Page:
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A Week on the Estate: Copper Beech, Barn Owls & Wartime Agriculture

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So foul and fair a week we have not seen!  Winter is on the wane but it seems determined to show us its full repertoire as it goes. We’ve had rain, sleet, snow and gorgeous days of blue skies and mild temperatures. Last weekend was so clement that some youngsters from our Lincoln Red herd, which generally over-winters at Keal Yard until March or April, enjoyed a day-trip to the fresh green pastures in front of the Hall.

lincoln red cattle

Last weekend, Paul Barnes and Andy Bonnet planted a new copper beech (Fagus sylvatica f. purpurea) at Calceby Manor, replacing a tree that had reached the end of its life and begun to decay. This sapling will be protected by a TPO (Tree Preservation Order) and should grace our landscape for generations to come.  A cultivated form of the common beech, a mature copper beech is a spectacular sight, capable of growing to more than 40m in height and sporting a wide canopy of purple-red leaves. The tree’s size and longevity makes it a haven for a wide variety of birds, insects, small mammals, fungi, lichens and mosses; all of which is good news for local biodiversity.

copper beech at calceby manor

Estate Photographer Damian Furlong came across another healthy indicator of biodiversity. One winter’s evening on Wesley Walk, a barn owl (Tyto alba) put on a fine display for Damian’s video camera, quartering a wide pasture to seek out mice and voles or perhaps to establish the lie of the land before dark.

In the latter half of the 20th century, barn owl numbers shrank due to the increased use of pesticides and changes in land use and architecture in rural areas. As an evolutionary gambit, the barn owl’s feathers have traded waterproofing for soundproofing, making the bird an effective stealth predator but leaving it at high risk of starvation in persistently wet winter weather.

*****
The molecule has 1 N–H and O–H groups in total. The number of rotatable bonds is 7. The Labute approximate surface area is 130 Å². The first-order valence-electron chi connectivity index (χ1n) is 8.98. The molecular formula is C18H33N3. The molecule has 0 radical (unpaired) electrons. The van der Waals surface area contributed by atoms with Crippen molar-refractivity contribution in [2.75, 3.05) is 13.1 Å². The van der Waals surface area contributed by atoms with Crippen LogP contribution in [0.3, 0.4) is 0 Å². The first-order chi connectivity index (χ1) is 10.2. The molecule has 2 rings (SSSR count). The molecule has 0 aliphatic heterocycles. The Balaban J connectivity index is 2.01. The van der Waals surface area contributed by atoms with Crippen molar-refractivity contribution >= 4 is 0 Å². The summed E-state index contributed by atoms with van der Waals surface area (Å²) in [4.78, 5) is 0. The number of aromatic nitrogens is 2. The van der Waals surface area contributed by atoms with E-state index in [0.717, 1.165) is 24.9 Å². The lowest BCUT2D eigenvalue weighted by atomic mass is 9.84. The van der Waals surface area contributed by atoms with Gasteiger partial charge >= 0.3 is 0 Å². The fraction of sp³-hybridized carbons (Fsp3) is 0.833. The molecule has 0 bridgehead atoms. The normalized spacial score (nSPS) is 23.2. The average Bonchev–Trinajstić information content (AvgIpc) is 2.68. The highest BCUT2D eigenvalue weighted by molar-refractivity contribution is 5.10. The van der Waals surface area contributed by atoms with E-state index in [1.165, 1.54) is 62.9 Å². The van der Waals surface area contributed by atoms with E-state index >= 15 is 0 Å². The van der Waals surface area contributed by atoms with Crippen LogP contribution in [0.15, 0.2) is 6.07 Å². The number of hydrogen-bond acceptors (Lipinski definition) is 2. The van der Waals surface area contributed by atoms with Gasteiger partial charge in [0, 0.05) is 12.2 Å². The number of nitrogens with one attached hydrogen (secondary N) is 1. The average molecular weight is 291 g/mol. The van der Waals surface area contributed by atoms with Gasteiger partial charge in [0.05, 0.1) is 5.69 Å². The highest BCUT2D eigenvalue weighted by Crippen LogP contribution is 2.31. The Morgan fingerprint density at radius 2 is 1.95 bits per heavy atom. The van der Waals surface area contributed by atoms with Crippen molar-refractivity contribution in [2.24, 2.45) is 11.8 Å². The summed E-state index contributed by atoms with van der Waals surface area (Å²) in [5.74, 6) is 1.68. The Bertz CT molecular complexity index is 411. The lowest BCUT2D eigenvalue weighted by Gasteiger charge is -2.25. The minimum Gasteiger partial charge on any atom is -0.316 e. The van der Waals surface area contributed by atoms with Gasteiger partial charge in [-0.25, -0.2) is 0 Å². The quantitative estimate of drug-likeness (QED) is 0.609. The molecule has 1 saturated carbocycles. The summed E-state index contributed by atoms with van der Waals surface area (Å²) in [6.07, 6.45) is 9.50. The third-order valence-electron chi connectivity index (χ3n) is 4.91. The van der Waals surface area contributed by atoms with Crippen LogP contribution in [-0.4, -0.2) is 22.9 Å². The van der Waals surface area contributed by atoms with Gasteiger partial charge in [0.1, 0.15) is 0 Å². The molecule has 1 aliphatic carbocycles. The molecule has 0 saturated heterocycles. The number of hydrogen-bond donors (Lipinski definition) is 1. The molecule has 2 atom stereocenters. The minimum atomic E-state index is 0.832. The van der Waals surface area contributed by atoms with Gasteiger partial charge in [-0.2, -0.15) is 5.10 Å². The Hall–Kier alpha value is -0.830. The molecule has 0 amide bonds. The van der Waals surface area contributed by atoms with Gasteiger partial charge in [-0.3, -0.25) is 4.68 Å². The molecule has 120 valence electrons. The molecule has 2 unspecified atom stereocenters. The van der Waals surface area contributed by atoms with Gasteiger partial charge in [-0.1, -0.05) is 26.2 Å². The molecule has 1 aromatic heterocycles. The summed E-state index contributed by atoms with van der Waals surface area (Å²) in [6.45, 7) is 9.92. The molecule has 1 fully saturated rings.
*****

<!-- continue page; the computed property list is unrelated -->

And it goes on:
Unlike the tawny owl, which exploits dense woodland to ambush its prey, the barn owl favours open pastures such as ours. Triangulating its prey with uncanny accuracy using its acute, offset hearing, the barn owl makes a silent approach, then in its final stoop uses its bright white underside to startle its prey into paralysis.  Damian’s sighting of a healthy, hunting barn owl in winter is a good sign for the species and our wider biodiversity. Hopefully, we’ll see plenty of new residents for our barn-owl boxes this year.

barn owl

Finally, we were delighted to publish the fourth instalment of ‘Our Days’ this week, courtesy of Eileen Burrell. Eileen was born in smoky, industrial Sheffield shortly before her parents returned to work on the family farm at Brinkhill.

Eileen has vivid memories of the glow of the armaments works in Sheffield, and the drive to mechanise agriculture in Lincolnshire to help us survive the Battle of the Atlantic. Post-war, she recalls mechanisation of a different kind; her dad bought an electric pump for the organ at St Leonard’s so he could play whenever the mood took him, without relying on the young lad who preferred reading the News of the World to pumping the organ.

 

* Copper beech image in masthead courtesy of Susanne Nilsson via Flickr CC. 

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